Mandy Cherry Joass graduated from the University of Canterbury School of Fine Arts in 2015 with of a Bachelor of Fine Arts, majoring in sculpture. While studying she won a number of prizes and scholarships. In her current practice she is using raranga (weaving) as a metaphor to explore themes relating to postcolonial identity.
Joass is expanding on traditional Maori imagery, techniques and materials to acknowledge the dichotomous accounts of these early interactions, which when woven together form the fabric of a bicultural society. She is a descendant of the first European settlers to arrive in New Zealand and also of Ngapuhi Whakapapa, and she expresses her biculturalism through her work.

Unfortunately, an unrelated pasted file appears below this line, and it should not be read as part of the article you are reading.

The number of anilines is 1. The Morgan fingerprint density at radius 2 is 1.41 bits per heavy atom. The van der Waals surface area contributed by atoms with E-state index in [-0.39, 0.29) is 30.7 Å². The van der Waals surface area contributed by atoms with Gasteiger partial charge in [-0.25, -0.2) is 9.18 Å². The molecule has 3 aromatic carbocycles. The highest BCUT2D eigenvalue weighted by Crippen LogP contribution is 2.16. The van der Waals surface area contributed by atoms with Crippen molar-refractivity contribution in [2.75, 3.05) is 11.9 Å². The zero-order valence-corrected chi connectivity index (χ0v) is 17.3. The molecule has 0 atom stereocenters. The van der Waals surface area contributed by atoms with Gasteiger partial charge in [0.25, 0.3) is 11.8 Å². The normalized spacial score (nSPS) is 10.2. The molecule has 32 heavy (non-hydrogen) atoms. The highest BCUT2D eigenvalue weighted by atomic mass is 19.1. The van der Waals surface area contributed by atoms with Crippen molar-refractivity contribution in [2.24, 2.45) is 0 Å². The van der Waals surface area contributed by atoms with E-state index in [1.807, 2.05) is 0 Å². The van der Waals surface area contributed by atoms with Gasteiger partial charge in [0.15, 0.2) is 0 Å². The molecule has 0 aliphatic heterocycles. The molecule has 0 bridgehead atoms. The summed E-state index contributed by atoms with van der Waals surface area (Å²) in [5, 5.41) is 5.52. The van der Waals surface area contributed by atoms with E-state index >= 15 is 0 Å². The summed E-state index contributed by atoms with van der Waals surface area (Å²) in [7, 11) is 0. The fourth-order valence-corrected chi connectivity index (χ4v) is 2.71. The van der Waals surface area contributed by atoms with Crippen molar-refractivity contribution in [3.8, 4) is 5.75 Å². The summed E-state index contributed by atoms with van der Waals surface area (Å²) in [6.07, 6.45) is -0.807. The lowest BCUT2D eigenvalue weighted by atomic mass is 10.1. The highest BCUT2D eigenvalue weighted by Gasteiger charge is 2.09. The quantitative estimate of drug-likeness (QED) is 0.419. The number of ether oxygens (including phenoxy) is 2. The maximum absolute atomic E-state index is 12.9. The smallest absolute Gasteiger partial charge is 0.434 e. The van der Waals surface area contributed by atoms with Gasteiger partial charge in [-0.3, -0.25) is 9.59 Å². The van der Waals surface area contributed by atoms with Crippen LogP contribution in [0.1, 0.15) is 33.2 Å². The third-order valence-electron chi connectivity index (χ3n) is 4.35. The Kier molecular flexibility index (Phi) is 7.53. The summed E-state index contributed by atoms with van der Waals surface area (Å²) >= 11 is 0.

Joass explains that the contrasts and tensions created by using disparate materials, harakeke and aluminium, or granite, steel and korokoi, for example, represents the complex interweaving of western cultures from the age of the industrial revolution and of Maori people from the Stone Age.